Honor, Shame, and the Kiss of Esau (and why I think it was genuine)

esauesau(Edit on 11-23-15: This was one of my first “teaching” blogs, so it is a bit rough, but I still agree with what I presented)

I have been studying the concept of honor and shame in the ancient near east and it has quite literally transformed how I see everything in the scriptures, but I think this week was the first time it actually made me laugh.

As I have been learning through this year’s Torah and Haftarah cycles with Rooted-in-Torah.com and WisdominTorah.com, the ancient near east had (and still has in some cultures) what is referred to as a “zero-sum” economy in terms of honor and shame – there is only so much honor to go around within a peer group.  If I want to get more honor, I have to get it at the expense of everyone else.  Now that doesn’t mean I have to get it dishonestly; it just means that if I do something epic and my honor increases, then yours decreases if we are in the same group.  This is why “Saul has slain his thousands and David his ten thousands” was such a big deal to Saul because David was being seen as having more honor than the King.

So anyway, here we have Jacob and Esau, the sons of Isaac.  They constitute a peer group, with Esau having a higher level of honor than Isaac due to his first born status.  In addition, Esau is what we would call a “man’s man” in that he is a hunter, very manly in appearance, and his father’s favorite.  He was also a ladies man, having a couple of wives while Jacob still had none.  Jacob systematically, through uncharitableness (is that a word?) and deception, steals the honor which was Esau’s by birth (his ascribed honor as first born).  First, Jacob fails to feed his hungry brother as we are commanded to do (even according to the near eastern hospitality laws of the time), and next through deceiving his blind father (Lev 19:14).  Now, all the reasons and all the failings of the other people involved aren’t an issue here because we are going to look at this from Esau’s point of view.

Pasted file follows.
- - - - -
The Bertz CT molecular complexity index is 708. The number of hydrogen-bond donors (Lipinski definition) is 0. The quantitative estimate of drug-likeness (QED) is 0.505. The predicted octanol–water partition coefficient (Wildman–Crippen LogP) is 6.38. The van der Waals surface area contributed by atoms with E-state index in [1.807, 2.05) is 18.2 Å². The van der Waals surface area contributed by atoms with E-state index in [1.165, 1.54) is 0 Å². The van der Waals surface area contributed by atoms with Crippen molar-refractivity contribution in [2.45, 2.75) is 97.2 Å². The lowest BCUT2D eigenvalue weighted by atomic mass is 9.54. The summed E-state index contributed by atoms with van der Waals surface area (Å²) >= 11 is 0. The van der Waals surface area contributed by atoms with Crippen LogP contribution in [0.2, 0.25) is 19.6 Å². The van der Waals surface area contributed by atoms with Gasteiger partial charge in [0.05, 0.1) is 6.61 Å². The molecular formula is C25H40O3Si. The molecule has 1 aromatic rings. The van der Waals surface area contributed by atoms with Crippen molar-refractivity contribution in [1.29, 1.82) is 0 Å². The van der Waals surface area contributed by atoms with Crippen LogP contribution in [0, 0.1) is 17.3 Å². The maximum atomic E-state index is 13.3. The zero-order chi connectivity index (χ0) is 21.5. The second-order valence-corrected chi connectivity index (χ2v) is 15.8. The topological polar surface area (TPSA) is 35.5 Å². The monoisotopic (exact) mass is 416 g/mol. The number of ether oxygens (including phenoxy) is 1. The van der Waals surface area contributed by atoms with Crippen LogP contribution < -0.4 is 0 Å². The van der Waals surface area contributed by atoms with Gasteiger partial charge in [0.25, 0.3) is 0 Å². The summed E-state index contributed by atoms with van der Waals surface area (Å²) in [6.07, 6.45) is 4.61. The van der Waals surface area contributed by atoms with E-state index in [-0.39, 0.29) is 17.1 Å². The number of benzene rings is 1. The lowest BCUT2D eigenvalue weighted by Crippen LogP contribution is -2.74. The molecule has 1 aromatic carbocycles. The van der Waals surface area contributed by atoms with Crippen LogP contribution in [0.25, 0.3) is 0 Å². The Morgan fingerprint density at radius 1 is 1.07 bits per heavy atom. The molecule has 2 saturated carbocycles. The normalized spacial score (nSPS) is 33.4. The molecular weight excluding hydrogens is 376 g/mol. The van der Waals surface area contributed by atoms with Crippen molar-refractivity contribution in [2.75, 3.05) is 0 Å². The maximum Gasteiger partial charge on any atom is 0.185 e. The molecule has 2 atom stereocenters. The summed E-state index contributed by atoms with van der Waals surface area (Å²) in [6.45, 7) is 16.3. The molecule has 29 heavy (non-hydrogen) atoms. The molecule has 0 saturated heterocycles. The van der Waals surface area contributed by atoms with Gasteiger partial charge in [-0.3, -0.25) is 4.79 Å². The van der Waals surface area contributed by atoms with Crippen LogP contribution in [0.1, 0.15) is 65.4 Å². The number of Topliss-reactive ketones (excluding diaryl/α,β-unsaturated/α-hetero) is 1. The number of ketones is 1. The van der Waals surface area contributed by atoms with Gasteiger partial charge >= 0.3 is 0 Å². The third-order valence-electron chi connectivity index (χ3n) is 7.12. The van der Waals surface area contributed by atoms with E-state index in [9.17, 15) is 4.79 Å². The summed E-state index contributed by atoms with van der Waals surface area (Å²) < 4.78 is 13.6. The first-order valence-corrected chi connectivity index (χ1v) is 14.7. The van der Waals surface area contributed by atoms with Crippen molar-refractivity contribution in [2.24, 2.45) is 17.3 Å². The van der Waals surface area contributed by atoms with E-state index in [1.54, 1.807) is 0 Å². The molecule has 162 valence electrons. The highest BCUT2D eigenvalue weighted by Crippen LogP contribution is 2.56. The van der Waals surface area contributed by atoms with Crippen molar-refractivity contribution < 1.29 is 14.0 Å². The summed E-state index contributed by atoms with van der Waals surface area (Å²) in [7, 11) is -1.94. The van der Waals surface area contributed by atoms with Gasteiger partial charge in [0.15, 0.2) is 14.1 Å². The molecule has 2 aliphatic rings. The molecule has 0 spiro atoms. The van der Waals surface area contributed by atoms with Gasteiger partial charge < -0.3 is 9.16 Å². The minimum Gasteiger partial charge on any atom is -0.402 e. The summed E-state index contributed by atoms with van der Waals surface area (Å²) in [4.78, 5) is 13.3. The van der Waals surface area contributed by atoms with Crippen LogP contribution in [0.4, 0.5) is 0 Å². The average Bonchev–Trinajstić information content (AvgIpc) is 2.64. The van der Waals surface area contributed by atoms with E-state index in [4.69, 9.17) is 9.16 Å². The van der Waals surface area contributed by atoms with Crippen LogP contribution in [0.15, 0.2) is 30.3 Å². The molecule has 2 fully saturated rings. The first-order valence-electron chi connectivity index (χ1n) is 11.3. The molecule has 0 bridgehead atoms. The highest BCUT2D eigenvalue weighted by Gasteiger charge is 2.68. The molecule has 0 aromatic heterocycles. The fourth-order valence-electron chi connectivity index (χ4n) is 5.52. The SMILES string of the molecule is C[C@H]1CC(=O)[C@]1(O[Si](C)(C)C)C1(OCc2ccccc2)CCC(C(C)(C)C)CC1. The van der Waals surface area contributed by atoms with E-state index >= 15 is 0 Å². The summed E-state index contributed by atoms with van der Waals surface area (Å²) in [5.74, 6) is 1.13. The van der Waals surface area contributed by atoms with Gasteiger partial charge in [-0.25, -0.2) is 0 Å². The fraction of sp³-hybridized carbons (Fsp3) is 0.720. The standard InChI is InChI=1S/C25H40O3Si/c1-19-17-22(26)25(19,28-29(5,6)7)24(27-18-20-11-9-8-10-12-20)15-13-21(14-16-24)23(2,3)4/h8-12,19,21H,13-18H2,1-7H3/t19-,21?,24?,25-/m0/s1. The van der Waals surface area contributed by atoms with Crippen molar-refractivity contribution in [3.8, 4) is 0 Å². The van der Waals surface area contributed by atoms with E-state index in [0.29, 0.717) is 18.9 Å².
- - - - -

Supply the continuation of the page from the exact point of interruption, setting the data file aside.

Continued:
So this week we studied Vayishlach, which covers Gen 32-36. And here we find Jacob on his way back into the land, decades later. Jacob sends a messenger to let Esau know that he is coming and the messenger returns with word that Esau is coming with 400 men.  Is he coming to fight? Oh yeah, I believe he was.

From Esau’s vantage, this meeting was a long time in coming.  He is no longer living with his mother and father, possibly because he was so disgraced at that point that he just up and left – having lost face with the community three times.  First when he sold his birthright, the second when Jacob stole the blessing, and the third when he realized that he was not honored in the eyes of his parents on account of his wives.  So I think he went to where he was going to be honored.

So he hears now that Jacob is coming, and I don’t think the priority of the 400 men was to be an army, I think they were primarily witnesses to see Esau kick his brother’s butt to the curb and help only if required.  Esau has been waiting for decades to get his peer-group honor back and this is his chance. He can crush his little brother like a bug (and if you don’t think that he looked on his twin as his younger brother, then you probably don’t have front line experience with fraternal twin boys because this is something I hear every day).